Situated on the bayou waterfront at 103 and 105 Main Street, in historic downtown Indianola, da' House is the place where folks come together in the spirit of unity and love for Mississippi Delta culture, particularly its blues, spirituals and teacakes! On the historical Wall of Fame are signatures by musicians from Ghana, Senegal, Nigeria, Norway, Belguim, China, Japan, France, Cameroon, Cote d'Ivoire and Mississippi, of course. Beginning Friday, June 1, 2012, at 7 pm, the folks at da' House will be carrying on in grand teacake style, until Sunday June 3rd, around midnight.
Celebrating da love that is shared all around the world for da Delta music, art and culture. The 2nd Anniversary Celebration is dedicated to Deltas own David Honeyboy Edward, David Lee Durham, David Thompson and Mississippi Slim.
These legendary bluesmen have recently joined the ancestors and will be honored by several local artists and civic leaders: Mickey Rogers, Dr.
These artists and many others will perform on da historical Front Porch stage where the legendary bluesman Sam Chatmons music room door is gracefully hinged.
The door, the traditional quilts, the African art, the sweet smell of Soul Food and the Delta cotton provide a rural sophistication and ambiance that is reminicient of the culture and folk art once owned and coveted by grandmamma-nem. Indeed, it is "The home for artful giving, music and songs," as Chicago-based Blues promoter Lynn Orman Weiss described da' House on her most recent visit to the Delta. And, since da' House is located at the epicenter of the Cotton Kingdom, visitors can expect that authentic soothing, and often times healing, Mississippi Delta experience to be dosed up in abundantly royal fashion, every time they come to da' House! Co-owners Robert Terrell and C.Sade Turnipseed extend a personal and heartfelt invitation for everyone to come on out to da House and help celebrate two-years of Delta art, music and culture. She is also the first African-American female president to lead a Mississippi public university. Since assuming her position on January 1, 2009, she has launched The Valley Renaissance, the institutions five-year strategic plan, which is pictorially depicted by the African Adinkra symbol of a Sankofa a bird that flies with his head facingbackwards as he advances forward without getting off track. Grammy-winning blues musician David "Honeyboy" Edwards, believed to be the oldest surviving Delta bluesman and whose roots stretched back to blues legend Robert Johnson, died early Monday, Aug.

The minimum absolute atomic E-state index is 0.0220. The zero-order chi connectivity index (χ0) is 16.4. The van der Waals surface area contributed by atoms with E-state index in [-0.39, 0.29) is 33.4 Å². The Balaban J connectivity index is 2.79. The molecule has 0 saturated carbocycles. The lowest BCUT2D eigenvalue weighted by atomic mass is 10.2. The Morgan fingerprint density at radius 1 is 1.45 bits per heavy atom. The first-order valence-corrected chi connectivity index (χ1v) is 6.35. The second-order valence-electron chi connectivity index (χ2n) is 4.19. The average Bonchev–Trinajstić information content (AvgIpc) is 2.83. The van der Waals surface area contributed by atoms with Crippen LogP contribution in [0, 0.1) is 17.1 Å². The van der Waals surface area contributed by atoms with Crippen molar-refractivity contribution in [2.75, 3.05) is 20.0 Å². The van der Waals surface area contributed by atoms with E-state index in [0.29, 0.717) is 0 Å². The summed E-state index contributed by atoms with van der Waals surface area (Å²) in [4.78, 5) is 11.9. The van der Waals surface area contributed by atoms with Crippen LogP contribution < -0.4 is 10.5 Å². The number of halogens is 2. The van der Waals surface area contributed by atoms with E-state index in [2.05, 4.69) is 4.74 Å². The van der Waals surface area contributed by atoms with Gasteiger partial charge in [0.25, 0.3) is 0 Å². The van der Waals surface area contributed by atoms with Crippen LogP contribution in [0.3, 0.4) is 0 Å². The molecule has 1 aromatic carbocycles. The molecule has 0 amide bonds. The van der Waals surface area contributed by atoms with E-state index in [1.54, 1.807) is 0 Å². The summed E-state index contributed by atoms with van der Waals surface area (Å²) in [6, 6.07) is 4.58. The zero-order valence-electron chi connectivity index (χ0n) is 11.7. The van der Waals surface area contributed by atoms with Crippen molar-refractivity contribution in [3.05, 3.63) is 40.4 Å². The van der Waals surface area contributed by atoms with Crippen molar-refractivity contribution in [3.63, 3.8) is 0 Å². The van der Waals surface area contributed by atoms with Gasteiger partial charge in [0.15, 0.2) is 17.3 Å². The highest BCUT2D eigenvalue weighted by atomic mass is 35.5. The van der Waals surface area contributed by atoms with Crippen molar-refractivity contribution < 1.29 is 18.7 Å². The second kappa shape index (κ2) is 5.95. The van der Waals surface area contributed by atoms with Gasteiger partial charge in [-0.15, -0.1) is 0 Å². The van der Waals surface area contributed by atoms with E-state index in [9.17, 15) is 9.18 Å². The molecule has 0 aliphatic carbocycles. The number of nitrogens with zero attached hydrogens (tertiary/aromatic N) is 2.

Maya Angelou agreed to graciously lend her name to the Cotton Pickers of America Monument and Sharecroppers Interpretive Center project that is in development, in the Mississippi Delta.
C.Sade Turnipseed, Founder of the Monument project and Executive Director of Khafre, Inc, recently made the announcement in a community meeting held at da House of Khafre, in Indianola.